In terms of transparency, our detailed 80 page Financial Measures Programme report is published on our website. The goal of this transparency is straightforward: we wanted to address market scepticism of the banks’ financial position by being completely open about the results of this process so that market participants can make an independent judgement about the conclusions of our exercise.

An important issue we exposed in our recently published Banking Supervision update, and which is closely related to capital, concerns the banks’ provisioning for loan losses. Our PCAR exercise was focused on ensuring adequate regulatory capital is in place to provide for anticipated loan losses. It does not directly relate to the banks’ accounting for such loan losses, which should normally occur under their provisions in line with IFRS international accounting standards. We feel it is important that further measures are put in place to ensure that bank balance sheets reflect more accurately their current underlying risks. We have therefore decided to require banks to make a number of new disclosures designed to align the provisions they make with the underlying realities of their portfolios. We will require banks to ensure that any potential impairment from future disposals is recognised as fully and as early as possible.

In determining the banks’ capital needs we assessed their residential mortgage portfolios and I would now like to take a brief opportunity to refer to the difficult issue of mortgage arrears. I recognise the stress and anxiety that mortgage arrears, or even the imminent threat of mortgage arrears, is having on the day-to-day lives of many people. On 1 January this year, we introduced our revised Code of Conduct on Mortgage Arrears (CCMA) - the Code and a consumer guide to the Code is published on our website. The revised Code changes the way all mortgage lenders must treat customers who are in arrears or pre-arrears, and, by setting rules, aims to take away the fear factor for troubled borrowers when they are dealing with their lenders. At the heart of the revised Code is a requirement for mortgage lenders to establish a Mortgage Arrears Resolution Process (MARP) containing five key elements: every mortgage lenders’ process must include better communication with borrowers, a standard financial statement to gather financial information, an assessment process which considers the borrowers full circumstances and which is managed through a centralised Arrears Support Unit, a resolution process where the lender must explore alternative repayment schedules, and, an appeals process so the borrower can seek a review of a lenders decision.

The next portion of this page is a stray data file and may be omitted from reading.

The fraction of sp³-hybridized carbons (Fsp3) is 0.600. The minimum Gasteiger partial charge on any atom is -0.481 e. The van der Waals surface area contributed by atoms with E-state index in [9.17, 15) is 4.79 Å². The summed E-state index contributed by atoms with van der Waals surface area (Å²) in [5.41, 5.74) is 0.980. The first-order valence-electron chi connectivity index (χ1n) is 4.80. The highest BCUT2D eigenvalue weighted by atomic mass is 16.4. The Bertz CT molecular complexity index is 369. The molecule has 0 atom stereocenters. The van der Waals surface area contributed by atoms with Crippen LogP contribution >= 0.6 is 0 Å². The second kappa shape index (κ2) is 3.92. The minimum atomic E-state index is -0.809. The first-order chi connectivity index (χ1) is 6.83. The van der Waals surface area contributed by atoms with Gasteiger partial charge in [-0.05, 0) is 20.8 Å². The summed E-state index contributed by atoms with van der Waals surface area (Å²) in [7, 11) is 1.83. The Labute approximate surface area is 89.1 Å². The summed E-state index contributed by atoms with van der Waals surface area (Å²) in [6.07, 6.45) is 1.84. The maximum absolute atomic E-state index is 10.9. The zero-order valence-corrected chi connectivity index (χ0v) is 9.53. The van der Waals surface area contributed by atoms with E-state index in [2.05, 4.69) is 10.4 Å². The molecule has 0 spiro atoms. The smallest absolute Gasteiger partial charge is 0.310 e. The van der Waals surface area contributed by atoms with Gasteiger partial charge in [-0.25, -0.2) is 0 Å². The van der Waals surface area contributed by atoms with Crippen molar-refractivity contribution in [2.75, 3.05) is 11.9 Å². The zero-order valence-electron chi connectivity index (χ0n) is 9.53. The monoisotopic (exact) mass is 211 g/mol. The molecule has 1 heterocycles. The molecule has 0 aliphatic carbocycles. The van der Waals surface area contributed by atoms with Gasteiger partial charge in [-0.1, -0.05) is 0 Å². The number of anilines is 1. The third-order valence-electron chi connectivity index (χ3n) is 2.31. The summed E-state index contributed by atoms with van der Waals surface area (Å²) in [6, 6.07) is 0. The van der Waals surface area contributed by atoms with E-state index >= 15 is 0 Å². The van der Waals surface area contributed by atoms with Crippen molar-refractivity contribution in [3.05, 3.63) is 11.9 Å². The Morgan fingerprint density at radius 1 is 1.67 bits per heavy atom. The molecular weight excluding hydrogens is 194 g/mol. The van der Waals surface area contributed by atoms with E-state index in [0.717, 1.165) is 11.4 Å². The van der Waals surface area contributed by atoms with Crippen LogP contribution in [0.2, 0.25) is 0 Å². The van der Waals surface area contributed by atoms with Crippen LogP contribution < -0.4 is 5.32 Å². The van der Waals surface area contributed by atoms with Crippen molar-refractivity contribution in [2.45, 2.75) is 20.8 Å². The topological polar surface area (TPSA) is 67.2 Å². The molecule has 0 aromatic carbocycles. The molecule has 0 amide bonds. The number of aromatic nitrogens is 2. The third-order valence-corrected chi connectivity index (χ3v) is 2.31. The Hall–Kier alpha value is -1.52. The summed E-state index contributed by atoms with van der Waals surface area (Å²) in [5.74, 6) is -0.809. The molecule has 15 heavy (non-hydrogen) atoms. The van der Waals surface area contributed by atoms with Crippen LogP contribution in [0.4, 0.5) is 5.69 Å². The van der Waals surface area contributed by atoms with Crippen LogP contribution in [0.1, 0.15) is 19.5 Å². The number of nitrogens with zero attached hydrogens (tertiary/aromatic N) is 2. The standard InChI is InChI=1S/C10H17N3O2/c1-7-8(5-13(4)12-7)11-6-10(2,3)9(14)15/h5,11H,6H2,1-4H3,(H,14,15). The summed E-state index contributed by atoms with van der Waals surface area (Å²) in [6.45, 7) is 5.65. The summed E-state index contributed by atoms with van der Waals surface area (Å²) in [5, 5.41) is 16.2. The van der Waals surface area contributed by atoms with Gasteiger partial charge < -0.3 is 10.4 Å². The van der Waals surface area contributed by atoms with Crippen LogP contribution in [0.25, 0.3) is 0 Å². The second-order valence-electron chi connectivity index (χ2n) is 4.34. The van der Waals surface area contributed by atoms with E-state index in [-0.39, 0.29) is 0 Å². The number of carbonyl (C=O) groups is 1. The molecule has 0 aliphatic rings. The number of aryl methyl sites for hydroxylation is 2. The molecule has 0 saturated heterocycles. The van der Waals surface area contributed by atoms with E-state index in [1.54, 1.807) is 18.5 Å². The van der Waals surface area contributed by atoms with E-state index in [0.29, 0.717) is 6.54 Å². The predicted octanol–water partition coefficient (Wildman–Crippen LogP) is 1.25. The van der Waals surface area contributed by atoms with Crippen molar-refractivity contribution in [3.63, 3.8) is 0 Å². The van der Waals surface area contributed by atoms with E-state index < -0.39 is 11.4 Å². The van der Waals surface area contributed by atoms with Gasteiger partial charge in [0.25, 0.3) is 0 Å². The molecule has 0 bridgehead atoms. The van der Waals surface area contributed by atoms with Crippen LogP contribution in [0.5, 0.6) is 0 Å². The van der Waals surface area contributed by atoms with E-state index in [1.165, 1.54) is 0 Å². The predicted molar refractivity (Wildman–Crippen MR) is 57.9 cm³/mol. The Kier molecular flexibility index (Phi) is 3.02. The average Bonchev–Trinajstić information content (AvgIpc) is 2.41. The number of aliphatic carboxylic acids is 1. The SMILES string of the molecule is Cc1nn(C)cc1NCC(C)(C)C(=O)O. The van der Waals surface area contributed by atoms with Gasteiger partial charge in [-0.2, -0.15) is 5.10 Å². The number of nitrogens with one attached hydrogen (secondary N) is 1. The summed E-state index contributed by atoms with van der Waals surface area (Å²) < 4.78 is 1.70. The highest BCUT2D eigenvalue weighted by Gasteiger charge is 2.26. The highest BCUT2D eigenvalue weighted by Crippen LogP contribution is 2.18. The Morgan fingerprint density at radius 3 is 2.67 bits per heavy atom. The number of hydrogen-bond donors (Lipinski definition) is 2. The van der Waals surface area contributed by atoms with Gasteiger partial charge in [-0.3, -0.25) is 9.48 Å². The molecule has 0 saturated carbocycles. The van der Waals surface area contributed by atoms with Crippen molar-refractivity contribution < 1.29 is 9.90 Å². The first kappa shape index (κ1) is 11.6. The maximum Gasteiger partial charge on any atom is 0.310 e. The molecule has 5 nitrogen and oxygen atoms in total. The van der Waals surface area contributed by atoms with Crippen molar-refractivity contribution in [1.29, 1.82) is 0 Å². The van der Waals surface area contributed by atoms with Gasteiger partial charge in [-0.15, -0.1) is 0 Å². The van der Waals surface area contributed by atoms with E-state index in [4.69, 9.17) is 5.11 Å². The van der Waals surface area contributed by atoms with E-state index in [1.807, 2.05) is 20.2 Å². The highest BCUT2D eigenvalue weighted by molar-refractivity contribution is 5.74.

This MARP framework is aimed at ensuring a more consistent and transparent approach by lenders when dealing with arrears cases. Additional protections introduced by the Code include a requirement that legal action cannot be taken against borrowers as long as they adhere to an arrangement agreed with their lender. Often referred to as ‘the moratorium’, this is a key measure which allows time and space for borrowers to deal with their difficulties. The Code also ensures that borrowers in financial difficulties cannot be required to change from an existing tracker mortgage to another type of mortgage as part of a move to a new payment schedule. We have also put a limit on the number of unsolicited communications that a lender can make to a borrower which can only add to the pressures a customer in arrears already feels. From January this year, we have also required lenders not to apply certain charges to mortgage accounts that fall within the CCMA.